League of shame shows the worst energy wasters
ENEMIES of energy-saving have been pinpointed in a league of shame.
Householders in Castle Morpeth top a league of the worst energy wasters in the North East, according to figures from the Energy Saving Trust (EST).
People living in other rural council areas, such as Tynedale and Alnwick, also come out badly in the survey, while Newcastle and South Tyneside homeowners are rated the best at saving energy and limiting car use.
Rural areas in our region tend to top the green league when it comes to recycling the most waste. But a lack of public transport links and local shops and a high number of commuters are blamed for pushing up carbon emissions in these places and seeing them branded the worst wasters of energy.
Pensioner Jim Rudd, who lives in Morpeth with wife Ann, said: “There’s definitely a need to improve public transport in rural areas if you want to encourage people to stop using their cars.
“We use the bus services because we’re pensioners and it saves a lot of money. It’s all right from Morpeth, but if you live at Mitford for example, which is just outside Morpeth, you would have to get into Morpeth to use that service.
“As for energy saving in the home, we have solar panels on our roof and from April to September we hardly used the gas heating to heat our water.
“We have cavity wall and loft insulation, so I don’t think a lot escapes from our house. There are things that people can do but it’s up to the individual to make the effort.”
The EST carried out the first comprehensive survey of the UK’s biggest energy wasters and savers, street by street.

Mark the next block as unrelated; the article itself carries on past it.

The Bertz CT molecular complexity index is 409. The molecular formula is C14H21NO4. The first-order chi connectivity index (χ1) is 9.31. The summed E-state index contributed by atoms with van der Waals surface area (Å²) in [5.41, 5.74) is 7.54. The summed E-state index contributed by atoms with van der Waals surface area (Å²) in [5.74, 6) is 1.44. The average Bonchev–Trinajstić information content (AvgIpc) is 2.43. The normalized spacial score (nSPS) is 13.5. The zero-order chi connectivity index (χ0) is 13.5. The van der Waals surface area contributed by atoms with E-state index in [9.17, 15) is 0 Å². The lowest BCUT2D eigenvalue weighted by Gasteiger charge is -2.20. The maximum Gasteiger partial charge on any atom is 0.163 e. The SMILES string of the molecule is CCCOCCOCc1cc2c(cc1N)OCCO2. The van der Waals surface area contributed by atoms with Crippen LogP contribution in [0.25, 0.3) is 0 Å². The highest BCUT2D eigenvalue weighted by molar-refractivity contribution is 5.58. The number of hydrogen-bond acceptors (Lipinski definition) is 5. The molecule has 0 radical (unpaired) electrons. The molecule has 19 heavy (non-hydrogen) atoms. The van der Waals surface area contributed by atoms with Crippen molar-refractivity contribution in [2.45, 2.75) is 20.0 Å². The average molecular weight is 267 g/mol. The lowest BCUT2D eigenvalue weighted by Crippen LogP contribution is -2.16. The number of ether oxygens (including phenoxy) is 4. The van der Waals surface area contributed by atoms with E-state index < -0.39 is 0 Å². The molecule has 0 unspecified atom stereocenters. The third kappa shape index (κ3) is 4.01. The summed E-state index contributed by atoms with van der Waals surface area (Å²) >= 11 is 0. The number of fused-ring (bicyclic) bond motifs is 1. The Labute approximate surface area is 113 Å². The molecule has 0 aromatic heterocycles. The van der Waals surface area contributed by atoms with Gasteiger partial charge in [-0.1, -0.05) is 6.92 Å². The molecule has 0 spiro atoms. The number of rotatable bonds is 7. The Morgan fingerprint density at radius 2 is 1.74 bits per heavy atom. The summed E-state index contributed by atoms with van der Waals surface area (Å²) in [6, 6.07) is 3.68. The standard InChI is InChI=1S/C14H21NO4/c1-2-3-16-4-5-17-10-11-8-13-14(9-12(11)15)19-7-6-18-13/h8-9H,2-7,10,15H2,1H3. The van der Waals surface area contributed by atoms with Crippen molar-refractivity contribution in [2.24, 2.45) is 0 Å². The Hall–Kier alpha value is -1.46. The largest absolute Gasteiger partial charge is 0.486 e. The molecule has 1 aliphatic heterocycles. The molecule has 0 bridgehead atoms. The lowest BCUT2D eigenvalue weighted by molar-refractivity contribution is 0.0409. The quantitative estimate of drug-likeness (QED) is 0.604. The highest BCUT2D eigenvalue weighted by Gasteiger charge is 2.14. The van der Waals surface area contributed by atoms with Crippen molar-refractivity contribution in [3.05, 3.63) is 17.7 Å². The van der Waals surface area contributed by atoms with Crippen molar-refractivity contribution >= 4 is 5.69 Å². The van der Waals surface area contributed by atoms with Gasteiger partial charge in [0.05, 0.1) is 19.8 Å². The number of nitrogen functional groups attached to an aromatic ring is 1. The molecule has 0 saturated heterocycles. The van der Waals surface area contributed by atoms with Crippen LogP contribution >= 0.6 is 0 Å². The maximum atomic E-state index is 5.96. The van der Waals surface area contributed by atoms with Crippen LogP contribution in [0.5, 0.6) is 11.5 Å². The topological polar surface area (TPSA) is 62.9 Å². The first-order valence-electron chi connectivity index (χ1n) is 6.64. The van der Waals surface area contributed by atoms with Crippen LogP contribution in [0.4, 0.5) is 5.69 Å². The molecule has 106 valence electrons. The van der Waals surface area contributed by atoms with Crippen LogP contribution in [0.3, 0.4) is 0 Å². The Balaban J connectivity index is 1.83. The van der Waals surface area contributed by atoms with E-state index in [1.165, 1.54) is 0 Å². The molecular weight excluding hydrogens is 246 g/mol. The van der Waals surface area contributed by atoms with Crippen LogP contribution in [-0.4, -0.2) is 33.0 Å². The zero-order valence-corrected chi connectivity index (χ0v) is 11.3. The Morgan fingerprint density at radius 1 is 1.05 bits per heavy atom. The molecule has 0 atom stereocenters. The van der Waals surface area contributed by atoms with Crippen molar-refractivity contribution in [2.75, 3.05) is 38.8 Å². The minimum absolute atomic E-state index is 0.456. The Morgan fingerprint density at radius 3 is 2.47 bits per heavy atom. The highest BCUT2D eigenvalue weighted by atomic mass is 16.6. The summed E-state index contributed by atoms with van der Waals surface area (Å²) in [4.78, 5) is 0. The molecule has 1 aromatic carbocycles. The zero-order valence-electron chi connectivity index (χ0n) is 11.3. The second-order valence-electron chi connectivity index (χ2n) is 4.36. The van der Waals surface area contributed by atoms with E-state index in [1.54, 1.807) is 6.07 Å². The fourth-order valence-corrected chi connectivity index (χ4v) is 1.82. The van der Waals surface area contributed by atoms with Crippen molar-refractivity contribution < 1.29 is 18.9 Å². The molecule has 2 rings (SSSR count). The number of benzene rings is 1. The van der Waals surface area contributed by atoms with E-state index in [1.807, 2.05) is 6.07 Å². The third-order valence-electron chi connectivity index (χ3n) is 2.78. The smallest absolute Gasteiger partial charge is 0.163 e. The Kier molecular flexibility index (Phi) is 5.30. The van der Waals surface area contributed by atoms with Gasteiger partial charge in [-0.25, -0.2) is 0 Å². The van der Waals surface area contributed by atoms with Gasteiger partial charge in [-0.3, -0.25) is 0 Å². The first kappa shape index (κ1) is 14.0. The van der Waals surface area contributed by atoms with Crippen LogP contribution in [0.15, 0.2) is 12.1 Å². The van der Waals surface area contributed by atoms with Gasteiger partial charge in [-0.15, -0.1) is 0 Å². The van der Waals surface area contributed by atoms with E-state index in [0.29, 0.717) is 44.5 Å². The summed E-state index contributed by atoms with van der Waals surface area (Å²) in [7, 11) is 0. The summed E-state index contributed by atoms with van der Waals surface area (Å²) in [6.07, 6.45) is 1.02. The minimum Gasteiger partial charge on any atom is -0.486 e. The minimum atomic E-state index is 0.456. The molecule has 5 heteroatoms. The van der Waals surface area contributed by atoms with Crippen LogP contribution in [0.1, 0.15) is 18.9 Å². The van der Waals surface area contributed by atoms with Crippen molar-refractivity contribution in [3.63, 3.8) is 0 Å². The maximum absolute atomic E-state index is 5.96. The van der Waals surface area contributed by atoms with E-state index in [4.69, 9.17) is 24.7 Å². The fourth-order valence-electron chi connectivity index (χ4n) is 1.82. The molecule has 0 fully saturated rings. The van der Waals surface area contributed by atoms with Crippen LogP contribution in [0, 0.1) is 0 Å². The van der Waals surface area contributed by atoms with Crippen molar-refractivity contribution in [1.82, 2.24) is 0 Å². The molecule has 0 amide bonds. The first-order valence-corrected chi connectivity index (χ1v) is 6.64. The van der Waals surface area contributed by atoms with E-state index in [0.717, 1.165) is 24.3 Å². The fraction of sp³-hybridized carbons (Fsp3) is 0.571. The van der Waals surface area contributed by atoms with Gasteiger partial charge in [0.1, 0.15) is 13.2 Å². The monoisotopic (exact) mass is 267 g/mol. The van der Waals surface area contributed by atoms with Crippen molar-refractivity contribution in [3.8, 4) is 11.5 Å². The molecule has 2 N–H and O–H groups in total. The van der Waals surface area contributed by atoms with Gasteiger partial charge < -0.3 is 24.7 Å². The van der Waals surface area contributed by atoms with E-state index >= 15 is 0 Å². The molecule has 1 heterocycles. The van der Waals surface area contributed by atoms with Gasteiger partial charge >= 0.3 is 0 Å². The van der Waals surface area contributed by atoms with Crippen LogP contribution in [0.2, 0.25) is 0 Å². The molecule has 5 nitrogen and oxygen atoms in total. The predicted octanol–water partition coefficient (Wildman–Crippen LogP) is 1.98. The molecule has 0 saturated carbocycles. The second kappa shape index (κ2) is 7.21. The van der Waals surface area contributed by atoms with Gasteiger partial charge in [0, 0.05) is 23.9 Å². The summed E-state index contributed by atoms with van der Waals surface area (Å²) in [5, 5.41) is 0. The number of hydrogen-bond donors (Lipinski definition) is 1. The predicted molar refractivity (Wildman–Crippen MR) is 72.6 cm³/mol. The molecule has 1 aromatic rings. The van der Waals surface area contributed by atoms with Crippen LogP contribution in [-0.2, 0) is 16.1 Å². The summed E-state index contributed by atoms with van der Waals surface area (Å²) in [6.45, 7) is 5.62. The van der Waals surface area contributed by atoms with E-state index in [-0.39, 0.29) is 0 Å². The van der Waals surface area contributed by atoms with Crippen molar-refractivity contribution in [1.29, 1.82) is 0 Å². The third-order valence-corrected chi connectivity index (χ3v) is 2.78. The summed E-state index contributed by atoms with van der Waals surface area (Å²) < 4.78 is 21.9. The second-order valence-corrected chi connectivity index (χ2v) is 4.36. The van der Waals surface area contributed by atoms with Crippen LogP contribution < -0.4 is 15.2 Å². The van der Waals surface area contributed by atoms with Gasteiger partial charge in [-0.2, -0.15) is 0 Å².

The model, part of the latest quarterly Green Barometer report, ranks people by their household and domestic car emissions, with the aim of tailoring advice to help people cut their carbon footprint and the region’s.
Research suggests 27% of the UK’s carbon emissions come from energy used to provide heating, lighting and hot water in our homes, but lack of insulation can see up to 50% of heat leaking out through walls and roofs.
The Energy Saving Trust gives advice on issues such as home energy efficiency, wind turbines, solar panels and transport, helping people reduce the amount of carbon emissions they’re responsible for.
Steve Hunter, director of the North East Energy Saving Trust advice centre, said local knowledge was a key factor in combating climate change. He said: “This latest Green Barometer report isn’t about singling out local authorities, as each area is unique and has its own challenges and opportunities.
“We provide help and advice to local authorities and we can now work with them to offer much more tailored energy advice.This wealth of information at our fingertips means householders are more likely to receive the information they need to act to curb carbon emissions. A targeted, localised approach is critical.” Advice freephone: 0800 512 012.